Tips for using Browse:

Browsing is a valuable way to learn about birds, however it is a brute force approach and not designed for identification. A more sophisticated approach to finding a bird with specific field marks is to use the Step by Step Search. You can also try the Wizard to find a bird, which uses a question and answer approach, but again it does not give you the flexibility of the Step by Step Search.

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White-tailed Kite
White-tailed Kite: Small hawk with gray upperparts, black shoulders, and white face and underparts. Eyes are red, bill is black. Underwings are white and gray with dark patches at bend. Tail is square, pale gray, and shorter than folded wings. Legs and feet are gray. Soars on thermals and updrafts.
Wood Stork
Wood Stork: Large, odd wading bird, mostly white except for black flight feathers and tail. Upper neck and head are featherless and dark gray. The bill is thick, long, and curved downward. Legs and feet are gray black. Alternates between strong wing beats and gliding. Soars on thermals and updrafts.
Western Gull
Western Gull: This large gull has gray upperparts, white head, neck, tail and underparts, yellow eyes, a bright yellow bill with red spot near tip and pale pink legs and feet. It has gray upper wings, white-edged with white-spotted black tips. Diet includes fish, crabs, clams, eggs, carrion and garbage. It has a direct flight; strong, steady wing beats; soars on thermals. Sexes are similar.
White-winged Scoter
White-winged Scoter: Medium sea duck, mostly black except for white eye patches, large white wing patches. Bill is orange with large black basal knob. Red-orange legs, feet. Dives to 40 feet, feeds primarily on shellfish. Direct flight with steady wing beats. Flies in straight line or V formation.
Worm-eating Warbler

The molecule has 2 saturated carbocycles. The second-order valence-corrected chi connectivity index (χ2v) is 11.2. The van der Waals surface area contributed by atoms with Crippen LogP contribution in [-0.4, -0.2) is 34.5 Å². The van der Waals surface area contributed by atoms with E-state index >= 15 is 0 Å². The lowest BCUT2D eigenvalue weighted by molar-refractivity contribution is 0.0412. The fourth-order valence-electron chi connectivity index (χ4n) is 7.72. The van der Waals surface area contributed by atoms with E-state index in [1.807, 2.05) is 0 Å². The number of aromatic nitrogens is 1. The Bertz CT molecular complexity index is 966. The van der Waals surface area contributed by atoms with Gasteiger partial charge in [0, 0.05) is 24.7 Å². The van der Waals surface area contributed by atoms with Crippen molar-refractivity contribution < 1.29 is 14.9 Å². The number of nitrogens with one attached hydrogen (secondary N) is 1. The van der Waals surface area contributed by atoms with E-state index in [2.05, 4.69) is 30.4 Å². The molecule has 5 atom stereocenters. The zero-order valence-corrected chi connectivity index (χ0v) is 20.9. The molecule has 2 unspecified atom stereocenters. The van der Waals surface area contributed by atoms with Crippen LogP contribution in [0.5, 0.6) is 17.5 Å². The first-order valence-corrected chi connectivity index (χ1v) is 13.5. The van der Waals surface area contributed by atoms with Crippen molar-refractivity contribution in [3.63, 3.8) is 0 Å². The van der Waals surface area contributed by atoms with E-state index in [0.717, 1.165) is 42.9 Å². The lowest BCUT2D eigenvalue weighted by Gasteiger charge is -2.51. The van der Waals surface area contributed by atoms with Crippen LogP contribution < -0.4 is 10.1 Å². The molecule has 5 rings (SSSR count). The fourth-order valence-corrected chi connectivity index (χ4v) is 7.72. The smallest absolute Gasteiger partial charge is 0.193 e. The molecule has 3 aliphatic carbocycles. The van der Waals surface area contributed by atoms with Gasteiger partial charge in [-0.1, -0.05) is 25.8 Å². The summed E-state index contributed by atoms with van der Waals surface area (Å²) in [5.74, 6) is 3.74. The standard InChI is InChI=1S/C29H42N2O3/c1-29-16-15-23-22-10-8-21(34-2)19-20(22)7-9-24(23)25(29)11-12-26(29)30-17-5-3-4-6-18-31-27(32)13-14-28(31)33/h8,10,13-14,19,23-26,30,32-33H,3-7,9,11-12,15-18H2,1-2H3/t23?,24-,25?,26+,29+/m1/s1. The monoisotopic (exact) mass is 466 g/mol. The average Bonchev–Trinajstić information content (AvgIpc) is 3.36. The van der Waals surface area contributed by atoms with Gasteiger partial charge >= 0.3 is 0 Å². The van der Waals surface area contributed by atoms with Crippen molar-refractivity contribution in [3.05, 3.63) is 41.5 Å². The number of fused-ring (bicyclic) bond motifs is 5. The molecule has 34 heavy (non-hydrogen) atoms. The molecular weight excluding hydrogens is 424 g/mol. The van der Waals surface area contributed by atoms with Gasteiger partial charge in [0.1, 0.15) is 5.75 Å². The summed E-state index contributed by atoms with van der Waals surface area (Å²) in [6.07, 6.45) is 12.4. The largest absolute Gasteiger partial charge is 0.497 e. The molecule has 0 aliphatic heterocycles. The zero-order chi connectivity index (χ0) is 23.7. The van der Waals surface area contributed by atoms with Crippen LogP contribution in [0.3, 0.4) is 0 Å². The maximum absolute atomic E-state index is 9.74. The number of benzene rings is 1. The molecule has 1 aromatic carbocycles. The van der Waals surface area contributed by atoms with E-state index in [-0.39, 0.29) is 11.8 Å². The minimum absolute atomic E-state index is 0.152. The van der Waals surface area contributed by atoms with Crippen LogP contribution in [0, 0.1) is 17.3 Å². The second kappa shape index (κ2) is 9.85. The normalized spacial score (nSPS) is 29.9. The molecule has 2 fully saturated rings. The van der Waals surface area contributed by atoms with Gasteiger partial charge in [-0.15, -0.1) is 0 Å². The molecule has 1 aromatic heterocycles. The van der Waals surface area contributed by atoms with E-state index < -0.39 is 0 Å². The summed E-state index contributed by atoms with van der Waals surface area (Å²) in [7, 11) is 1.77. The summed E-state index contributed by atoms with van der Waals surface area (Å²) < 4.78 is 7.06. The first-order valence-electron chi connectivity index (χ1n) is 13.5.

Worm-eating Warbler: Medium-sized, ground nesting warbler with olive-gray upperparts and pale yellow underparts. Yellow head has black crown stripes and eye-lines. As its name suggests, it eats a steady diet of moth caterpillars and worms. It usually forages in understory vegetation and dead leaves.
Wandering Tattler
Wandering Tattler: This medium-sized sandpiper has solid gray upperparts and heavily black-and-white barred underparts. It has a finely streaked face, a dark eye line, long black bill, white eye ring and dull yellow legs and feet. Feeds on insects, larvae, worms and mollusks. Quick, direct flight with rapid wing beats. Sexes are similar.
White-tailed Ptarmigan
White-tailed Ptarmigan: Small grouse, mottled brown overall, white on wings, breast, belly, red eye comb, white-edged brown tail, legs covered with white feathers. It is the smallest of the ptarmigans, and the only one that nests south of Canada. Lives most of its life above timberline.
White-eyed Vireo
White-eyed Vireo: Medium-sized, secretive vireo with olive-green upperparts, and white underparts with yellow sides and flanks. Spectacles are pale yellow and iris is white. Wings are dark with two white bars. Legs and feet are gray. Flight is fast and direct on short, rounded wings.
Wood Thrush
Wood Thrush: Medium thrush, rust-brown upperparts, white underparts with heavy dark brown spots. Eye-rings are white. Black bill has creamy pink base on lower mandible. In the early 1900s, its range began to expand north, forcing the Veery and Hermit thrushes to find another habitat.
White-winged Crossbill
White-winged Crossbill: Medium crossbill, bright pink overall except for black wings with two bold white wing-bars. Belly has dull white center; white undertail coverts. Black tail, deeply notched. Swift bounding flight, alternates rapid wing beats with wings pulled to sides.
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